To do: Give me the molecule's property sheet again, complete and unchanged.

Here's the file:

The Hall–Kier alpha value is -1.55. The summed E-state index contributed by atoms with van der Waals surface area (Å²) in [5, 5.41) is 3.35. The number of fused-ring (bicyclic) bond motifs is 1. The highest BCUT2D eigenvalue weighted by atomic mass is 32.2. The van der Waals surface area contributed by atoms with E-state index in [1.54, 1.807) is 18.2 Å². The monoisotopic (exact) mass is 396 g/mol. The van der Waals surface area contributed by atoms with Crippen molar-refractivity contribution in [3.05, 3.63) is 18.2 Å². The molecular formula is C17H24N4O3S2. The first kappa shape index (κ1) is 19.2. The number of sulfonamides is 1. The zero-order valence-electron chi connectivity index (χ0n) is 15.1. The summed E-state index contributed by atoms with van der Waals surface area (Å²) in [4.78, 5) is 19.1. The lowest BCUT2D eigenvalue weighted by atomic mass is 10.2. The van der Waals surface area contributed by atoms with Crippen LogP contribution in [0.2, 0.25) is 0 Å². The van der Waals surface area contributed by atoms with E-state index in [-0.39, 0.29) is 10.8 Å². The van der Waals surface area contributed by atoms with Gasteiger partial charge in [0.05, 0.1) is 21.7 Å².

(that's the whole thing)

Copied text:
The Hall–Kier alpha value is -1.55. The summed E-state index contributed by atoms with van der Waals surface area (Å²) in [5, 5.41) is 3.35. The number of fused-ring (bicyclic) bond motifs is 1. The highest BCUT2D eigenvalue weighted by atomic mass is 32.2. The van der Waals surface area contributed by atoms with E-state index in [1.54, 1.807) is 18.2 Å². The monoisotopic (exact) mass is 396 g/mol. The van der Waals surface area contributed by atoms with Crippen molar-refractivity contribution in [3.05, 3.63) is 18.2 Å². The molecular formula is C17H24N4O3S2. The first kappa shape index (κ1) is 19.2. The number of sulfonamides is 1. The zero-order valence-electron chi connectivity index (χ0n) is 15.1. The summed E-state index contributed by atoms with van der Waals surface area (Å²) in [4.78, 5) is 19.1. The lowest BCUT2D eigenvalue weighted by atomic mass is 10.2. The van der Waals surface area contributed by atoms with Crippen LogP contribution in [0.2, 0.25) is 0 Å². The van der Waals surface area contributed by atoms with E-state index in [-0.39, 0.29) is 10.8 Å². The van der Waals surface area contributed by atoms with Gasteiger partial charge in [0.05, 0.1) is 21.7 Å².